Entangled Histories: a panel event exploring the art of Julie Gough

Professor Joseph Pugliese and Dr Julie Gough
Professor Joseph Pugliese and Dr Julie Gough

In his discussion of Dr Julie Gough’s artwork, Professor Joseph Pugliese highlights the significance of her work as evidencing unceded Indigenous sovereignty in the context of the expropriative violence that attended the foundation of the Australian settler-colonial state. Her artwork, he argues, instantiates an important form of truth telling that brings to light Australia’s buried histories of settler violence.

Joseph discusses Julie Gough’s Hunting Ground (Haunted)and Hunting Ground (Pastoral) – two works which graphically bring to light these subsumed histories of settler violence. These two works contest the settler vision of an Arcadian Australian landscape by exposing the bloody violence that this same pastoral vision effaces. Joseph also highlights how the power of Julie Gough’s work lies in its visceral and corporeal embodiment of the historical and archival evidence of settler violence and Indigenous resistance. This results in an affective response to her artwork that enables a more profound level of understanding of the true history of this country.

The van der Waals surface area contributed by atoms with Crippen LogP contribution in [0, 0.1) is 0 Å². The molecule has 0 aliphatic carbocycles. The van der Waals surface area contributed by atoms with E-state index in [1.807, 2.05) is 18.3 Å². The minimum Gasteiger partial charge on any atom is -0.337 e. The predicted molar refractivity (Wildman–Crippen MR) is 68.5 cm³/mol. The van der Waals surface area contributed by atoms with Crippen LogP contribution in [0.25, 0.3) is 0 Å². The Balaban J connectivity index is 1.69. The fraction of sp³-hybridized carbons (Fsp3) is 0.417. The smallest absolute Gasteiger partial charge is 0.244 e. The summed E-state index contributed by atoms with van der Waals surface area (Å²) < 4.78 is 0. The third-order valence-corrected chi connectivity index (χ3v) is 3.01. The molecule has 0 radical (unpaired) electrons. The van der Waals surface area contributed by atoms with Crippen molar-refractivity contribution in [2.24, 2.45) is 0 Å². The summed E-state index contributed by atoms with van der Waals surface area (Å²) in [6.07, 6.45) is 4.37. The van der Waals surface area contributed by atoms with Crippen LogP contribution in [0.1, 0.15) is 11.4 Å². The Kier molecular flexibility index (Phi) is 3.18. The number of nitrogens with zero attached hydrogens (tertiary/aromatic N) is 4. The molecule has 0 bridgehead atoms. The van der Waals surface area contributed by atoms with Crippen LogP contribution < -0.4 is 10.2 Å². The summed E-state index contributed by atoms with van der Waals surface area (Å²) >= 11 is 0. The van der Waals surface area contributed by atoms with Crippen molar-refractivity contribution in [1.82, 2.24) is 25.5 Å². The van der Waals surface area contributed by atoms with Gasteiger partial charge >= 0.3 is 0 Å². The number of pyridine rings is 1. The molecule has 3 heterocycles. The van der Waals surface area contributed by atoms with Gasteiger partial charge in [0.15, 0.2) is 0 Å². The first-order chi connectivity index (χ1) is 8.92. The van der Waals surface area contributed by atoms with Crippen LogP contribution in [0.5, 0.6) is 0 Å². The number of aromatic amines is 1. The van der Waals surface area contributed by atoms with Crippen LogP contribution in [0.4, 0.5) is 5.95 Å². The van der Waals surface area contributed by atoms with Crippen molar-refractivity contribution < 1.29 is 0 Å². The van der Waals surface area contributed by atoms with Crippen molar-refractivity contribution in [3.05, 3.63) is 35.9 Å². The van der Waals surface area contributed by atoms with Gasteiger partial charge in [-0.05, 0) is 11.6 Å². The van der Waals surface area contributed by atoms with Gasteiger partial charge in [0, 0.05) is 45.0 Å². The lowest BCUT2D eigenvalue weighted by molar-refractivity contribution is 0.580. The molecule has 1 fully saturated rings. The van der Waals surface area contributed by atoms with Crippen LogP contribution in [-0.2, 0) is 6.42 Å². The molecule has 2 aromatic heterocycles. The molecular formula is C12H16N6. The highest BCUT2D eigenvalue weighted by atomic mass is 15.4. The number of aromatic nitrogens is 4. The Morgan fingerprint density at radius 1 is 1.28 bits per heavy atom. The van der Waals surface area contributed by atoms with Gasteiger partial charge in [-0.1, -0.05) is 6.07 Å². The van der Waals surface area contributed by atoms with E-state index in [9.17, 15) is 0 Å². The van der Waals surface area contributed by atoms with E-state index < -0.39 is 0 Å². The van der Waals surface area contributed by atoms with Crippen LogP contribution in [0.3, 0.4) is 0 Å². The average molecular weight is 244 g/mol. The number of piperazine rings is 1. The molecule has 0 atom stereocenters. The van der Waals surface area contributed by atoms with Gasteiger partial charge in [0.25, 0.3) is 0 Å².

Joseph suggests that transformative change is only possible through similar forms of truth telling. Julie Gough’s works compel non-indigenous Australians to take ethical responsibility to begin to unlearnthe dominant narratives of Australia’s settler history, to militate for truth telling and to work in alliance with Indigenous people in calling for redress of past and ongoing violences. In this context, he concludes, Julie Gough’s work speaks to a larger national agenda.

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